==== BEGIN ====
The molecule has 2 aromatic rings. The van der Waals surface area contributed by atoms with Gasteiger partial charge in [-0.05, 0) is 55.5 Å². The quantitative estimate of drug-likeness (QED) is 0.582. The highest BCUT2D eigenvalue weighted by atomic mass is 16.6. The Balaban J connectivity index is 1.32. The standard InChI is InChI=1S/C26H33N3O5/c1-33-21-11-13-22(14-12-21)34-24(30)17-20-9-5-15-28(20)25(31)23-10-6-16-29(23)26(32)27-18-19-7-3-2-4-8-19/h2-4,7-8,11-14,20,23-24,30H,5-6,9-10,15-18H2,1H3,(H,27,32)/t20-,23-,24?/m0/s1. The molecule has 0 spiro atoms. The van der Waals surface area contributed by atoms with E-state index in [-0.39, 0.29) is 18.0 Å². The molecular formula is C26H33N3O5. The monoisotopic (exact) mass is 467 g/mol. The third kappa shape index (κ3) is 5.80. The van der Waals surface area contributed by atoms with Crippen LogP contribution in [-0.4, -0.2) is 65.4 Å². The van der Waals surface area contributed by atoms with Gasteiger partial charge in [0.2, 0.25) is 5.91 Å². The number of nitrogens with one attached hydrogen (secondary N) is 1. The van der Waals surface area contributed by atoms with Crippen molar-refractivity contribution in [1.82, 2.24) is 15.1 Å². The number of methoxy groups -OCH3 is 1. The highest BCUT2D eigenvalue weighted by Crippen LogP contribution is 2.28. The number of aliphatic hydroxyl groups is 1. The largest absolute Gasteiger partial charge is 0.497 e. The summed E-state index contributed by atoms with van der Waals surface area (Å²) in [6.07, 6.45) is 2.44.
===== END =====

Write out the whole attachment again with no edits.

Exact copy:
The molecule has 2 aromatic rings. The van der Waals surface area contributed by atoms with Gasteiger partial charge in [-0.05, 0) is 55.5 Å². The quantitative estimate of drug-likeness (QED) is 0.582. The highest BCUT2D eigenvalue weighted by atomic mass is 16.6. The Balaban J connectivity index is 1.32. The standard InChI is InChI=1S/C26H33N3O5/c1-33-21-11-13-22(14-12-21)34-24(30)17-20-9-5-15-28(20)25(31)23-10-6-16-29(23)26(32)27-18-19-7-3-2-4-8-19/h2-4,7-8,11-14,20,23-24,30H,5-6,9-10,15-18H2,1H3,(H,27,32)/t20-,23-,24?/m0/s1. The molecule has 0 spiro atoms. The van der Waals surface area contributed by atoms with E-state index in [-0.39, 0.29) is 18.0 Å². The molecular formula is C26H33N3O5. The monoisotopic (exact) mass is 467 g/mol. The third kappa shape index (κ3) is 5.80. The van der Waals surface area contributed by atoms with Crippen LogP contribution in [-0.4, -0.2) is 65.4 Å². The van der Waals surface area contributed by atoms with Gasteiger partial charge in [0.2, 0.25) is 5.91 Å². The number of nitrogens with one attached hydrogen (secondary N) is 1. The van der Waals surface area contributed by atoms with Crippen molar-refractivity contribution in [1.82, 2.24) is 15.1 Å². The number of methoxy groups -OCH3 is 1. The highest BCUT2D eigenvalue weighted by Crippen LogP contribution is 2.28. The number of aliphatic hydroxyl groups is 1. The largest absolute Gasteiger partial charge is 0.497 e. The summed E-state index contributed by atoms with van der Waals surface area (Å²) in [6.07, 6.45) is 2.44.